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December 31, 2007

Books for September

2007 Finishes: Books , Bookish , I love lists! , What, me? Have an opinion?

Yes, trying to catch up a bit before the end of the year. I know I still won't have posted about all the books I read, but I at least wanted to mention some of them from the last part of the year. I'll try to do better next year! :)

Jinx by Meg Cabot
Genre: Young adult paranormal
Pages: 262
Rating: 4.5
We all know how much I love Meg Cabot. This is another fun YA from her - as with many of hers (fantasy or not), the premise is pretty ridiculous, but as long as you can get past that, the book is a delightful read. It's probably more similar to Avalon High than to any of her others. Jean, or Jinx, is an unlucky 16-year-old who moves from small-town Iowa to the Upper East Side to live with her wealthy aunt, uncle, and cousins. Unsurprisingly, she doesn't fit in, and she and her cousin have all sorts of conflict about many things, including their family legacy of witchcraft. As with almost all of Cabot's novels, there's a great male lead and sweet romantic subplot. Highly recommended.

Ghostwalk by Rebecca Stott
Genre: Mystery, academic/paranormal
Pages: 304
Rating: 3.9
I had mixed feelings about this one. I thought that Stott was definitely a good writer, and I was impressed by the way she demonstrated complex relationships and histories between her characters. But I was unimpressed by the actual mystery. There were many threads of the plot, both in present-day Cambridge and in the Cambridge of Newton's time, and they never connected the way I wanted them to, and thought they would. Most of the individual threads were resolved, somewhat, but the connections between them ended up being some sort of "Oh, look, everything in the universe is connected" thing instead of anything actually interesting or satisfying. Still, I'll probably give her next book a try to see if she improves.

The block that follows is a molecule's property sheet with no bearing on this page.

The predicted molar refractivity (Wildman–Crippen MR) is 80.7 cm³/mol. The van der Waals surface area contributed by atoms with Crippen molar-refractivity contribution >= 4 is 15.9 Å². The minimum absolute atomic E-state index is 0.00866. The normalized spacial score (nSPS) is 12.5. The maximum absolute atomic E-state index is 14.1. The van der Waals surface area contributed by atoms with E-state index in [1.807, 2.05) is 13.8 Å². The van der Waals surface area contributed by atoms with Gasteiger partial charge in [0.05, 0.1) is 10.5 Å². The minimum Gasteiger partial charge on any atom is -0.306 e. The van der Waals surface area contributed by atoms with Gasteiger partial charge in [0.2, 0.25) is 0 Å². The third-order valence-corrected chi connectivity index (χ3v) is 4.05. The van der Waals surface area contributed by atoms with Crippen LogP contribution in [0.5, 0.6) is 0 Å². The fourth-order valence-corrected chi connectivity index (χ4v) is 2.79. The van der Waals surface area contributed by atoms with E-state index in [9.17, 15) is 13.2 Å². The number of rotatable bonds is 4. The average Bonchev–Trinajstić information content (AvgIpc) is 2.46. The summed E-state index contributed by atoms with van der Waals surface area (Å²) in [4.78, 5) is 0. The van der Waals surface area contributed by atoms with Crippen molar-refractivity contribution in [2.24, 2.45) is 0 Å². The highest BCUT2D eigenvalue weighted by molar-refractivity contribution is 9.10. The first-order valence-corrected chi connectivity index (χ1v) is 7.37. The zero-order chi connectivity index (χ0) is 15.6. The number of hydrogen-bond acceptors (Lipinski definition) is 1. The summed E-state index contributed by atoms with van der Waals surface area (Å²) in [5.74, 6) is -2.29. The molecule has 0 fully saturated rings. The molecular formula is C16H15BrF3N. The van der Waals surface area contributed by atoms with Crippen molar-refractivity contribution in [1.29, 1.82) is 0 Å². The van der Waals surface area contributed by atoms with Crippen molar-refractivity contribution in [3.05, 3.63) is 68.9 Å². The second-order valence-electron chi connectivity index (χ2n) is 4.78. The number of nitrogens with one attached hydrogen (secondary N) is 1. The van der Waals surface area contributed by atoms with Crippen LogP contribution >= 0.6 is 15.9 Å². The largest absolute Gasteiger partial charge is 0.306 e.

Mayflower: A Story of Courage, Community, and War by Nathaniel Philbrick
Genre: History, Colonial
Pages: 461
Rating: 4.7
I love love loved this one. I find the early Colonial period fascinating in general, and this book provided much more of the "real story" of the Plymouth community than is usually heard. Don't let the title mislead you - it goes far beyond the actual Mayflower voyage and covers King Philip's War, which was a fascinating conflict that I didn't really know much about. I definitely recommend this for anyone interested in that period of history.

Deja Dead by Kathy Reichs
Genre: Mystery, forensic
Pages: 411
Rating: 4.3
For those not as obsessed as I am: Kathy Reichs is the executive producer of Bones, which I feel is the best show currently on TV. Although the main character of Bones has the same name as the main character in Reichs' novels, but the show is actually based on Reichs herself, not her books. The character, Temperance Brennan, is, like Reichs, a forensic anthropologist who writes mysteries. ANYWAY. I knew all this going in, but since I love the show so much, I still had a hard time getting past the fact that this Temperance wasn't the Temperance from the show. Other than that, though, it was quite a good book, and I will be looking for more in the series. It is set in Montreal, so it included some interesting things about the law enforcement/criminal justice system there.

Posted by Kat at December 31, 2007 10:14 AM

I had to stop watching the series Bones for a bit, until I got used to her character being so completely different. It isn't as if I've read all of Kathy Reich's novels yet either but she was just gratingly awful!

Posted by: Carrie K at December 31, 2007 07:03 PM
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